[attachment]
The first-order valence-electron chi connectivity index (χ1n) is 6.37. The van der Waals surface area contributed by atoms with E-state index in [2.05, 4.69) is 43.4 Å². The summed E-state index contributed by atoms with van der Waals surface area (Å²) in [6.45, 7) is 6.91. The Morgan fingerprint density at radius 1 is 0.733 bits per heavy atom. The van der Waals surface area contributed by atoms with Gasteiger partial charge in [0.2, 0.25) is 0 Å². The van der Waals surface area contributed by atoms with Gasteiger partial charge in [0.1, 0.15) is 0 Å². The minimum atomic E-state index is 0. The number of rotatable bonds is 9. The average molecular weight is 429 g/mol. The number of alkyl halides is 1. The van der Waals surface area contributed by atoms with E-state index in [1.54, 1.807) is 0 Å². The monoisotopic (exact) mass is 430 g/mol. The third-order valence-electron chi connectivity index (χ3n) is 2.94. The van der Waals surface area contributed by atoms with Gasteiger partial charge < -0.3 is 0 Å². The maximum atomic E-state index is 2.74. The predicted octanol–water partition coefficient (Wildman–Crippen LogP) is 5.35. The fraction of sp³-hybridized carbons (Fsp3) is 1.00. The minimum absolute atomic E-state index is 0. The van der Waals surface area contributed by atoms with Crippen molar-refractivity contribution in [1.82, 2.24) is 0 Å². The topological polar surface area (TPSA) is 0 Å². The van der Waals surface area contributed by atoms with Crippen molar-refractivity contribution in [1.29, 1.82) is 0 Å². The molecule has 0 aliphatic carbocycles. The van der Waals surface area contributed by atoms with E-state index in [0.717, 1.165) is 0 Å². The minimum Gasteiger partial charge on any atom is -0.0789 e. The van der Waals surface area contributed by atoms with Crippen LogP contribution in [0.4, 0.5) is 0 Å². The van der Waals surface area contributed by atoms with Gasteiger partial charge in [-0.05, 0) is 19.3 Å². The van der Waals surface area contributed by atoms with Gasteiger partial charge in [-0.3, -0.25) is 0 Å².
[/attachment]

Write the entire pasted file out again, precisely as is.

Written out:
The first-order valence-electron chi connectivity index (χ1n) is 6.37. The van der Waals surface area contributed by atoms with E-state index in [2.05, 4.69) is 43.4 Å². The summed E-state index contributed by atoms with van der Waals surface area (Å²) in [6.45, 7) is 6.91. The Morgan fingerprint density at radius 1 is 0.733 bits per heavy atom. The van der Waals surface area contributed by atoms with Gasteiger partial charge in [0.2, 0.25) is 0 Å². The van der Waals surface area contributed by atoms with Gasteiger partial charge in [0.1, 0.15) is 0 Å². The minimum atomic E-state index is 0. The number of rotatable bonds is 9. The average molecular weight is 429 g/mol. The number of alkyl halides is 1. The van der Waals surface area contributed by atoms with E-state index in [1.54, 1.807) is 0 Å². The monoisotopic (exact) mass is 430 g/mol. The third-order valence-electron chi connectivity index (χ3n) is 2.94. The van der Waals surface area contributed by atoms with Gasteiger partial charge < -0.3 is 0 Å². The maximum atomic E-state index is 2.74. The predicted octanol–water partition coefficient (Wildman–Crippen LogP) is 5.35. The fraction of sp³-hybridized carbons (Fsp3) is 1.00. The minimum absolute atomic E-state index is 0. The van der Waals surface area contributed by atoms with Crippen molar-refractivity contribution in [1.82, 2.24) is 0 Å². The topological polar surface area (TPSA) is 0 Å². The van der Waals surface area contributed by atoms with Crippen molar-refractivity contribution in [1.29, 1.82) is 0 Å². The molecule has 0 aliphatic carbocycles. The van der Waals surface area contributed by atoms with E-state index in [0.717, 1.165) is 0 Å². The minimum Gasteiger partial charge on any atom is -0.0789 e. The van der Waals surface area contributed by atoms with Crippen LogP contribution in [0.4, 0.5) is 0 Å². The van der Waals surface area contributed by atoms with Gasteiger partial charge in [-0.05, 0) is 19.3 Å². The van der Waals surface area contributed by atoms with Gasteiger partial charge in [-0.3, -0.25) is 0 Å².